I have to admit, I approached Kurb Junki’s online exhibition, ‘Meditative Monitor’, with some trepidation. To an outsider, graffiti writing tropes and its fissured aesthetic, born originally from an era of neglect and economic decline in New York in the 1970s and 80s, has persisted into the twenty-first century relatively unchanged. It’s difficult not to view street art now and the grimy subcultures that attend it – graffiti and skateboarding – as suffering from an unavoidable and incidental trendiness, sprung from angsty, disenfranchised teenage boys. The foreshadowing of monolithic artists such as Banksy, who have pervasively marketised the very act that originally pushed against capitalism, doesn’t do much to help its cause. So, it was a relief to find that Kurb Junki’s online exhibition was somewhat of a departure from the frenzied wall tagging that defines the field.
The exhibition, launched in December 2020, comprises roughly twenty paintings, displayed on a single page of the artist’s website with a glitchy nostalgic video introducing the work, referencing the typical time a person spends in front of a painting (twenty seconds). There are instructions on how to view it: watch the video using headphones, scroll down to peruse the paintings, contact if you wish to purchase. The video itself speaks to a tired aesthetic; it is introduced by an attractive female bot on an out-of-date iMac monitor. The images of the paintings are interjected with footage of someone being arrested, while the bot simultaneously defines what freedom is. Towards the end, the video adapts to our shortened attention span in an increasingly digitised culture, flashing the paintings on the screen in quick succession. While not exactly innovative from an exhibiting or technological standpoint, Kurb Junki has moved his practice from the politics of public space to the introspective processes of a private studio, while simultaneously adapting to the current prohibitive conditions of showing work.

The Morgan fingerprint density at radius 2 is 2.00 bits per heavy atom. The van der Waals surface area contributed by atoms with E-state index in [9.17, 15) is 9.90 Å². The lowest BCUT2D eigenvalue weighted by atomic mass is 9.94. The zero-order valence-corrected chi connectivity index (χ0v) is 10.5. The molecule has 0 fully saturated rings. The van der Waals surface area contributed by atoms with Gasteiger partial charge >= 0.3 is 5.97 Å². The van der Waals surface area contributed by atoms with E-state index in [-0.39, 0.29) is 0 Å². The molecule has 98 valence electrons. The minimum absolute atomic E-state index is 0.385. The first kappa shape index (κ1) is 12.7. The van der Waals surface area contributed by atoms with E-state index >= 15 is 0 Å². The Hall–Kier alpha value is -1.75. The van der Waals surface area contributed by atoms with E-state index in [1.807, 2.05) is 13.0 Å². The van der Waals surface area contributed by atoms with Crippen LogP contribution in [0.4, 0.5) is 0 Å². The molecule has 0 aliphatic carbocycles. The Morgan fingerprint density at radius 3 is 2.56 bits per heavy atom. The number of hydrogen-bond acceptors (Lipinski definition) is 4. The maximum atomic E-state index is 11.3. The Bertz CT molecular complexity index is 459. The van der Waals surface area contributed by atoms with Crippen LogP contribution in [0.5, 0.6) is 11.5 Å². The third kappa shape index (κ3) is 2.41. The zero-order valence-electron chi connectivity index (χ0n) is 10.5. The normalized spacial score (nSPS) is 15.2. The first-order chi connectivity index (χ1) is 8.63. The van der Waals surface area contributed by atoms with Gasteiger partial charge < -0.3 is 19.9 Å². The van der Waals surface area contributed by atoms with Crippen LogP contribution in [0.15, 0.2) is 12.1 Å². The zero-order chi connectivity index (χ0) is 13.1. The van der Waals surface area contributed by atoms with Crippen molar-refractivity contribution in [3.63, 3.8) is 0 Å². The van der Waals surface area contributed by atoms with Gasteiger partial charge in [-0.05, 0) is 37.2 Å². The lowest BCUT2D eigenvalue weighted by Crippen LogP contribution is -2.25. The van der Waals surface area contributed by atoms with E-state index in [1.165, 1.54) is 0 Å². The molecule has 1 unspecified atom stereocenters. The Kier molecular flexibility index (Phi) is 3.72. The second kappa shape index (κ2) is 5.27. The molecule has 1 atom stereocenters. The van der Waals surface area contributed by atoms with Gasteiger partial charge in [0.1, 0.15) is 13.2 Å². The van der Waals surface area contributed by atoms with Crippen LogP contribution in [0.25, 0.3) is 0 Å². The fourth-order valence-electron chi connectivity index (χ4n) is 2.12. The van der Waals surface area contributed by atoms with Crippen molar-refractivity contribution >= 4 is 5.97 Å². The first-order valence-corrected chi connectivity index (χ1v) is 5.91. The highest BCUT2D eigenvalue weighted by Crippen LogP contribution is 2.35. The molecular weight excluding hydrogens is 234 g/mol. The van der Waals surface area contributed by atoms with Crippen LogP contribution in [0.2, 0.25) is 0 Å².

When the umbrella term ‘street art’ is mentioned in conversation with the Dublin-based artist, he expresses his want to separate himself and his practice from the term. Previously working on wall murals outside, he describes how the body of work exhibited in ‘Meditative Monitor’ moves away from the publicness and risk involved with painting illegally on the street. “When you’re working outside, you’re always looking over your shoulder, waiting for someone to move you along. There’s a performance to it as well.” Conversely, these paintings have been made alone over the past year in the artist’s studio, where he has explored some of the mark-making processes of New York School artists of the 1950s and 60s more reflectively. Employing the utensils of street art – spray paint, mops, silk screen – and pop culture references but taking an abstract approach, Kurb Junki contrasts the legacy of modernist abstraction with the postmodern appropriation of graphics and graffiti, not unlike contemporary painters such as Christopher Wool or Nigel Cooke.